Improve every process
by Sherri Gallagher
Improve every process
Improve constantly and forever every process for planning, production, and service. Search continually for problems in order to improve every activity in the company, to improve quality and productivity, and thus to constantly decrease costs.
Institute innovation and constant improvement of product, service, and process. It is management's job to work continually on the system (design, incoming materials, maintenance, improvement of machines, supervision, training, retraining).
Dr. W. Edward Deming
Improve constantly and forever, Wow, that is a tall order. Larger companies are able to staff for improvement, but what can the little guy do?
The first step is to prioritize, go for the biggest bang for the investment first.
That does mean collecting data. Start with a Cost of Quality report. How much do you scrap? How much do you spend on rework?
When I go into plants to implement ISO9001 I expect to get them certified in system that is indicative of the company culture but I also look for where there is waste and I can reduce costs.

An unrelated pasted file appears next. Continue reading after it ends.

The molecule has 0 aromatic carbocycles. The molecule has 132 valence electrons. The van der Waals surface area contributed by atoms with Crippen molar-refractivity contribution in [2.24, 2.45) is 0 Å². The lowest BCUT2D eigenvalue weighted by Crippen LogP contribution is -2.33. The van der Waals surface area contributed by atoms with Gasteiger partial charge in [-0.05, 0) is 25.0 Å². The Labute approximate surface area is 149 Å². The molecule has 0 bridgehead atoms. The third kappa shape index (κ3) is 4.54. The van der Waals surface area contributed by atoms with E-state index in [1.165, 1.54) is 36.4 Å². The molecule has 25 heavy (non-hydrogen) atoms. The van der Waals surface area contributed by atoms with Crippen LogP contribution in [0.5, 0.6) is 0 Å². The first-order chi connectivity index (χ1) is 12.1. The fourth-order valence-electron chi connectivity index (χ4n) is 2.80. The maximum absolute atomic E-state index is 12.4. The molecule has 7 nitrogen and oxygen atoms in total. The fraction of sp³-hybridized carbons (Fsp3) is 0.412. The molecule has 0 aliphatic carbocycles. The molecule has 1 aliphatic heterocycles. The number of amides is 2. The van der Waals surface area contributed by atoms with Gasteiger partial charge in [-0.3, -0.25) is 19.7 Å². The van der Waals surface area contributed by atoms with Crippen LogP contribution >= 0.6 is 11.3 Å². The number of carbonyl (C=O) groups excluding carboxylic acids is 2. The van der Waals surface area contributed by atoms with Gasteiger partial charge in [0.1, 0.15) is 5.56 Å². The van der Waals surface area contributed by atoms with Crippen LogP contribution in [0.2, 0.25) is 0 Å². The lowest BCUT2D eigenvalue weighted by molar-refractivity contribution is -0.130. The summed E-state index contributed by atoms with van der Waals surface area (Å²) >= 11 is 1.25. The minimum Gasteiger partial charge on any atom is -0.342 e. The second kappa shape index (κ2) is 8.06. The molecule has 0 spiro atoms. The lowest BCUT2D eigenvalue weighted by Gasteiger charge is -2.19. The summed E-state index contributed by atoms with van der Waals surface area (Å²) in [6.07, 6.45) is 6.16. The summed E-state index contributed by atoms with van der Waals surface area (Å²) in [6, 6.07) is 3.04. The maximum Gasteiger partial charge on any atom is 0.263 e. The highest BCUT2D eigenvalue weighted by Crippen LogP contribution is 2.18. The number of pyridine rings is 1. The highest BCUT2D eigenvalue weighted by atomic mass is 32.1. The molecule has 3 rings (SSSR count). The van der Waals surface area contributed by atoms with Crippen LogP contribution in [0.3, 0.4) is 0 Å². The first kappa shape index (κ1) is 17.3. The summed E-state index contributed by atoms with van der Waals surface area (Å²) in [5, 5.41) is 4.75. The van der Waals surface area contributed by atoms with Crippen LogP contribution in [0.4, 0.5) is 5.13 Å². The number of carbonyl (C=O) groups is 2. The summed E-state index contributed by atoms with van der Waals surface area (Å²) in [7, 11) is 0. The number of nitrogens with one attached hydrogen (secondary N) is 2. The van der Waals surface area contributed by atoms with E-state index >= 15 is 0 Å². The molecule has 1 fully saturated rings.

I take a visit to the scrap bin and here is the trick, I look for similar parts with similar defects. This tells me there is a system failure.
It can come from two places, the design of the part or the method of manufacture. I work backwards from the parts and look to save my client the annualized cost of my contract.
Service providers are a little different.
There is no scrap box to look in.
What I generally find with them is each employee has a different way of doing each job and there are no written directions or procedures. Each person is sure their way is best.
Frequently they have found out about a customer problem and have incorporated a preventive measure in their own method.
By listening and applying this information and then training the entire staff, making sure to acknowledge the source and reason for the preventive measure we create a streamline system that addresses all customer issues.
We have searched out the problems and created improvement.
Both the manufacturer and the service provider do have customers. Both have complaints that can be used to create real and systematic improvement.
Both have the opportunity to call their customers and really listen to what the customer wants and needs. A requirement of ISO 9000 is continuous improvement. The companies that deliver on that element grow.
My bank is ISO 9000 certified. I talked to one manager and he said the certification didn't mean much to the average customer.
What did make a difference was the consistency of accurate and reliable performance, from both new and long time employees. The customers found the bank listened to them and implementing safe new systems that made banking easier at no charge.
ISO 9000 had created a system of continuous improvement that kept and drew in new customers. The bank has been able to stay in business, loan money and provide jobs. To quote the good Doctor, "So simple".